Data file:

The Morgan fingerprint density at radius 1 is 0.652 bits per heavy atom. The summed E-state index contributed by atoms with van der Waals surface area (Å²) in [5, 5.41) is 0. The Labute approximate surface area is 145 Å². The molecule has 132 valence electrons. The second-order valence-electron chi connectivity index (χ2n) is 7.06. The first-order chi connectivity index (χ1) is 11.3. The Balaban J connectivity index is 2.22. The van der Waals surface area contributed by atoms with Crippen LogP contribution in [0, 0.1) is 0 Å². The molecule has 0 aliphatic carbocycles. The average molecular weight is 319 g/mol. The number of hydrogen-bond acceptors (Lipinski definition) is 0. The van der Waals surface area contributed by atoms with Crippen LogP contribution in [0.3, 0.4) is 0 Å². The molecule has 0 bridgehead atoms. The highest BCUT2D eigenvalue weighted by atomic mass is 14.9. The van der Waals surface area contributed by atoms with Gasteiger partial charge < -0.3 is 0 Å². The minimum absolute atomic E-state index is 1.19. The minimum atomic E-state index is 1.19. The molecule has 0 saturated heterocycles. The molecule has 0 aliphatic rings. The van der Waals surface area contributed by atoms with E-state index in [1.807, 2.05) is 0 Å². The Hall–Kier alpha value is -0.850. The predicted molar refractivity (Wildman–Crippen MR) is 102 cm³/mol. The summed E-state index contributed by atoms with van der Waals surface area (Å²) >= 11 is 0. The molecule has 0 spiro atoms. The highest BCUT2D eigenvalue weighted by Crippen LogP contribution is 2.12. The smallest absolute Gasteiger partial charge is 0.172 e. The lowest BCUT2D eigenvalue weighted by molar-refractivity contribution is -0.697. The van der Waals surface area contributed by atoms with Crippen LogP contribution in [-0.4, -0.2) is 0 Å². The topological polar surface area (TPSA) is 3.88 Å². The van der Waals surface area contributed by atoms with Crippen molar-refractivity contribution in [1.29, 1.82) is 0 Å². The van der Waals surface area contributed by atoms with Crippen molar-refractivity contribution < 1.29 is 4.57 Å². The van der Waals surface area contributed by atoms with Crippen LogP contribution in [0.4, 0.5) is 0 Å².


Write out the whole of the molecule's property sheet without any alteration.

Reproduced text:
The Morgan fingerprint density at radius 1 is 0.652 bits per heavy atom. The summed E-state index contributed by atoms with van der Waals surface area (Å²) in [5, 5.41) is 0. The Labute approximate surface area is 145 Å². The molecule has 132 valence electrons. The second-order valence-electron chi connectivity index (χ2n) is 7.06. The first-order chi connectivity index (χ1) is 11.3. The Balaban J connectivity index is 2.22. The van der Waals surface area contributed by atoms with Crippen LogP contribution in [0, 0.1) is 0 Å². The molecule has 0 aliphatic carbocycles. The average molecular weight is 319 g/mol. The number of hydrogen-bond acceptors (Lipinski definition) is 0. The van der Waals surface area contributed by atoms with Crippen LogP contribution in [0.3, 0.4) is 0 Å². The molecule has 0 bridgehead atoms. The highest BCUT2D eigenvalue weighted by atomic mass is 14.9. The van der Waals surface area contributed by atoms with Gasteiger partial charge < -0.3 is 0 Å². The minimum absolute atomic E-state index is 1.19. The minimum atomic E-state index is 1.19. The molecule has 0 saturated heterocycles. The molecule has 0 aliphatic rings. The van der Waals surface area contributed by atoms with E-state index in [1.807, 2.05) is 0 Å². The Hall–Kier alpha value is -0.850. The predicted molar refractivity (Wildman–Crippen MR) is 102 cm³/mol. The summed E-state index contributed by atoms with van der Waals surface area (Å²) >= 11 is 0. The molecule has 0 spiro atoms. The highest BCUT2D eigenvalue weighted by Crippen LogP contribution is 2.12. The smallest absolute Gasteiger partial charge is 0.172 e. The lowest BCUT2D eigenvalue weighted by molar-refractivity contribution is -0.697. The van der Waals surface area contributed by atoms with Crippen LogP contribution in [-0.4, -0.2) is 0 Å². The topological polar surface area (TPSA) is 3.88 Å². The van der Waals surface area contributed by atoms with Crippen molar-refractivity contribution in [1.29, 1.82) is 0 Å². The van der Waals surface area contributed by atoms with Crippen molar-refractivity contribution < 1.29 is 4.57 Å². The van der Waals surface area contributed by atoms with Crippen LogP contribution in [0.4, 0.5) is 0 Å².